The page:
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Trivalent Dopant Size Influences Electrostrictive Strain in Ceria Solid Solutions.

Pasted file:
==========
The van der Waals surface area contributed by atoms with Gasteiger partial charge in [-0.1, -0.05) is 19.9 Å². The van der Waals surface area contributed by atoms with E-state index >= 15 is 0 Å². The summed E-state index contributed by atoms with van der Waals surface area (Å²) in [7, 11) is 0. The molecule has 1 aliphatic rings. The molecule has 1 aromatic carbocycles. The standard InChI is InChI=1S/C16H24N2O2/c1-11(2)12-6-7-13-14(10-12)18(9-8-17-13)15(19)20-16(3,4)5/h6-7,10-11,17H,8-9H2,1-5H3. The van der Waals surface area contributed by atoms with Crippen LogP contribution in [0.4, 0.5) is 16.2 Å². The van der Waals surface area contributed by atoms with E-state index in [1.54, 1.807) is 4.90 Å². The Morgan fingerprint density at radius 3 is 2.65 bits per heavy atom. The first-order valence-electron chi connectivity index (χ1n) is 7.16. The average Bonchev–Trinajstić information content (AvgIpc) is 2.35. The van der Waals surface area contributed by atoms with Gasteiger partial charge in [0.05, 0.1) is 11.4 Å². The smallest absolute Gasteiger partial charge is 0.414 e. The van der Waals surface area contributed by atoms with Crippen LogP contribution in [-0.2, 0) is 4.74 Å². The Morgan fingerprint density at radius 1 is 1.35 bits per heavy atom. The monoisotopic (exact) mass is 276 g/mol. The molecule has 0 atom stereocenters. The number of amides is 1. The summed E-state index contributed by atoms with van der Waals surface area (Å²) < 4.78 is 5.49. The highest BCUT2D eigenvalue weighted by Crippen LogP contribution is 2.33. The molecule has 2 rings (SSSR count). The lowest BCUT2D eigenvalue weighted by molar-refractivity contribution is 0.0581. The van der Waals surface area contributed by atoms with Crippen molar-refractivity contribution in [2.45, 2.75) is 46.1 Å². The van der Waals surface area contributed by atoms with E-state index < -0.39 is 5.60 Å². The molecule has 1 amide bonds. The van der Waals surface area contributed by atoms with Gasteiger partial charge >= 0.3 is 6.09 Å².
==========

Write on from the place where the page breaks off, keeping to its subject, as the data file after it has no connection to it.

The technologically important frequency range for the application of electrostrictors and piezoelectrics is tens of Hz to tens of kHz. Sm3+- and Gd3+-doped ceria ceramics, excellent intermediate-temperature ion conductors, have been shown to exhibit very large electrostriction below 1 Hz. Why this is so is still not understood. While optimal design of ceria-based devices requires an in-depth understanding of their mechanical and electromechanical properties, systematic investigation of the influence of dopant size on frequency response is lacking. In this report, the mechanical and electromechanical properties of dense ceria ceramics doped with trivalent lanthanides (RE0.1Ce0.9O1.95, RE = Lu, Yb, Er, Gd, Sm, and Nd) were investigated. Young's, shear, and bulk moduli were obtained from ultrasound pulse echo measurements. Nanoindentation measurements revealed room-temperature creep in all samples as well as the dependence of Young's modulus on the unloading rate. Both are evidence for viscoelastic behavior, in this case anelasticity. For all samples, within the frequency range f = 0.15-150 Hz and electric field E ≤ 0.7 MV/m, the longitudinal electrostriction strain coefficient (|M33|) was 102 to 104-fold larger than expected for classical (Newnham) electrostrictors. However, electrostrictive strain in Er-, Gd-, Sm-, and Nd-doped ceramics exhibited marked frequency relaxation, with the Debye-type characteristic relaxation time τ ≤ 1 s, while for the smallest dopants-Lu and Yb-little change in electrostrictive strain was detected over the complete frequency range studied. We find that only the small, less-studied dopants continue to produce useable electrostrictive strain at the higher frequencies. We suggest that this striking difference in frequency response may be explained by postulating that introduction of a dopant induces two types of polarizable elastic dipoles and that the dopant size determines which of the two will be dominant.

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